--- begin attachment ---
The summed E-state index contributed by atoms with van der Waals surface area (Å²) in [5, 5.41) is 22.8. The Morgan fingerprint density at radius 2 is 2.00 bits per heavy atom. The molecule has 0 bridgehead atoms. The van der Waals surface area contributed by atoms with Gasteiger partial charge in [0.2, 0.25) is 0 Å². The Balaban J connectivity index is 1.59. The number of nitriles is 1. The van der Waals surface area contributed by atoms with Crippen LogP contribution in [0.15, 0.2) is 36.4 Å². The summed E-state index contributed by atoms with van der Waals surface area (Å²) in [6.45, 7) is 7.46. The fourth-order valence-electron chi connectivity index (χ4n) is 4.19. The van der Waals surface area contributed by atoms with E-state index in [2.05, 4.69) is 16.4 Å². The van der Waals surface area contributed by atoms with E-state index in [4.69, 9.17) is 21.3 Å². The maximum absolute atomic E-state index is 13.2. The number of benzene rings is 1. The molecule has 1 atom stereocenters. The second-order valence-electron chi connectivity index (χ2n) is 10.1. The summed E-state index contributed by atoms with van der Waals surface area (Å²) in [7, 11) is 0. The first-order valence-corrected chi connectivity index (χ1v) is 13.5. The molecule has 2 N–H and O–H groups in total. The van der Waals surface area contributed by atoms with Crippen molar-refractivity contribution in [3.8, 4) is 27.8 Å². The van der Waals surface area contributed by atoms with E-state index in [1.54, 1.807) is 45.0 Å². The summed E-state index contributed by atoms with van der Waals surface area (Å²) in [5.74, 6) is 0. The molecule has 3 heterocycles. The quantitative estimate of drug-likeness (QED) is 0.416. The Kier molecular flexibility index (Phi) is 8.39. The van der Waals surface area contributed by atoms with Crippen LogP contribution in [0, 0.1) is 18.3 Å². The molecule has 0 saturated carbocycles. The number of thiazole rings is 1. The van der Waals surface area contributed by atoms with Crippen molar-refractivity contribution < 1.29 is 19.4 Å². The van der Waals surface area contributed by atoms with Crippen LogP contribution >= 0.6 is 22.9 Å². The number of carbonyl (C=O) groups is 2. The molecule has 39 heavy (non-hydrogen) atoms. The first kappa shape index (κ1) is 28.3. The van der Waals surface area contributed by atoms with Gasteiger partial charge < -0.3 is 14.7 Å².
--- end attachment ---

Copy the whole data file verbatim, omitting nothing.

The summed E-state index contributed by atoms with van der Waals surface area (Å²) in [5, 5.41) is 22.8. The Morgan fingerprint density at radius 2 is 2.00 bits per heavy atom. The molecule has 0 bridgehead atoms. The van der Waals surface area contributed by atoms with Gasteiger partial charge in [0.2, 0.25) is 0 Å². The Balaban J connectivity index is 1.59. The number of nitriles is 1. The van der Waals surface area contributed by atoms with Crippen LogP contribution in [0.15, 0.2) is 36.4 Å². The summed E-state index contributed by atoms with van der Waals surface area (Å²) in [6.45, 7) is 7.46. The fourth-order valence-electron chi connectivity index (χ4n) is 4.19. The van der Waals surface area contributed by atoms with E-state index in [2.05, 4.69) is 16.4 Å². The van der Waals surface area contributed by atoms with E-state index in [4.69, 9.17) is 21.3 Å². The maximum absolute atomic E-state index is 13.2. The number of benzene rings is 1. The molecule has 1 atom stereocenters. The second-order valence-electron chi connectivity index (χ2n) is 10.1. The summed E-state index contributed by atoms with van der Waals surface area (Å²) in [7, 11) is 0. The first-order valence-corrected chi connectivity index (χ1v) is 13.5. The molecule has 2 N–H and O–H groups in total. The van der Waals surface area contributed by atoms with Crippen molar-refractivity contribution in [3.8, 4) is 27.8 Å². The van der Waals surface area contributed by atoms with E-state index in [1.54, 1.807) is 45.0 Å². The summed E-state index contributed by atoms with van der Waals surface area (Å²) in [5.74, 6) is 0. The molecule has 3 heterocycles. The quantitative estimate of drug-likeness (QED) is 0.416. The Kier molecular flexibility index (Phi) is 8.39. The van der Waals surface area contributed by atoms with Crippen LogP contribution in [0, 0.1) is 18.3 Å². The molecule has 0 saturated carbocycles. The number of thiazole rings is 1. The van der Waals surface area contributed by atoms with Crippen molar-refractivity contribution < 1.29 is 19.4 Å². The van der Waals surface area contributed by atoms with Crippen LogP contribution >= 0.6 is 22.9 Å². The number of carbonyl (C=O) groups is 2. The molecule has 39 heavy (non-hydrogen) atoms. The first kappa shape index (κ1) is 28.3. The van der Waals surface area contributed by atoms with Gasteiger partial charge < -0.3 is 14.7 Å².